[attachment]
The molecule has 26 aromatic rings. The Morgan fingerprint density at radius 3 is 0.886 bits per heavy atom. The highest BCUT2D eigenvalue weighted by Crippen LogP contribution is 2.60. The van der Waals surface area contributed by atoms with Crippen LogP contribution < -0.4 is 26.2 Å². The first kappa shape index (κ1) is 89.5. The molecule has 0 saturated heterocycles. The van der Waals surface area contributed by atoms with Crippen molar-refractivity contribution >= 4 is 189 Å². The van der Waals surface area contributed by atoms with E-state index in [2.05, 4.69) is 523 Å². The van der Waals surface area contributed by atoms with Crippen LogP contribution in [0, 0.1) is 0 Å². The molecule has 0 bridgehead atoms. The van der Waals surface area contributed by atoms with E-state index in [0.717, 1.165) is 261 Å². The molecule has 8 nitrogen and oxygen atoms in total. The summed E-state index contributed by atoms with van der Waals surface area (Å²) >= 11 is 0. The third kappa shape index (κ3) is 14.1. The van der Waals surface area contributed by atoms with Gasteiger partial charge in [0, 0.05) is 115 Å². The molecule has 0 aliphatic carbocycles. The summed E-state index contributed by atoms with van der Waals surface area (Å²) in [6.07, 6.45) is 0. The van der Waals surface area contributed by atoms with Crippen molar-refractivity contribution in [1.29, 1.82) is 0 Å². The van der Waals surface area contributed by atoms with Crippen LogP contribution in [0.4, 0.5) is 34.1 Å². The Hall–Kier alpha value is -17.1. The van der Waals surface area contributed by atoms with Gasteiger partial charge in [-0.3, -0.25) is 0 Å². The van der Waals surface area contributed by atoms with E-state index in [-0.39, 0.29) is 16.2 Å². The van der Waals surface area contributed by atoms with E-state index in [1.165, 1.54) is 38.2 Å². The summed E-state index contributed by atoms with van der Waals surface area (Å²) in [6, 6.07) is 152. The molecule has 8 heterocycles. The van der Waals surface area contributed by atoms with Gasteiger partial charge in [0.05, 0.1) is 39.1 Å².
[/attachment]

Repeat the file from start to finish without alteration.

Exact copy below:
The molecule has 26 aromatic rings. The Morgan fingerprint density at radius 3 is 0.886 bits per heavy atom. The highest BCUT2D eigenvalue weighted by Crippen LogP contribution is 2.60. The van der Waals surface area contributed by atoms with Crippen LogP contribution < -0.4 is 26.2 Å². The first kappa shape index (κ1) is 89.5. The molecule has 0 saturated heterocycles. The van der Waals surface area contributed by atoms with Crippen molar-refractivity contribution >= 4 is 189 Å². The van der Waals surface area contributed by atoms with E-state index in [2.05, 4.69) is 523 Å². The van der Waals surface area contributed by atoms with Crippen LogP contribution in [0, 0.1) is 0 Å². The molecule has 0 bridgehead atoms. The van der Waals surface area contributed by atoms with E-state index in [0.717, 1.165) is 261 Å². The molecule has 8 nitrogen and oxygen atoms in total. The summed E-state index contributed by atoms with van der Waals surface area (Å²) >= 11 is 0. The third kappa shape index (κ3) is 14.1. The van der Waals surface area contributed by atoms with Gasteiger partial charge in [0, 0.05) is 115 Å². The molecule has 0 aliphatic carbocycles. The summed E-state index contributed by atoms with van der Waals surface area (Å²) in [6.07, 6.45) is 0. The van der Waals surface area contributed by atoms with Crippen molar-refractivity contribution in [1.29, 1.82) is 0 Å². The van der Waals surface area contributed by atoms with Crippen LogP contribution in [0.4, 0.5) is 34.1 Å². The Hall–Kier alpha value is -17.1. The van der Waals surface area contributed by atoms with Gasteiger partial charge in [-0.3, -0.25) is 0 Å². The van der Waals surface area contributed by atoms with E-state index in [-0.39, 0.29) is 16.2 Å². The van der Waals surface area contributed by atoms with E-state index in [1.165, 1.54) is 38.2 Å². The summed E-state index contributed by atoms with van der Waals surface area (Å²) in [6, 6.07) is 152. The molecule has 8 heterocycles. The van der Waals surface area contributed by atoms with Gasteiger partial charge in [0.05, 0.1) is 39.1 Å².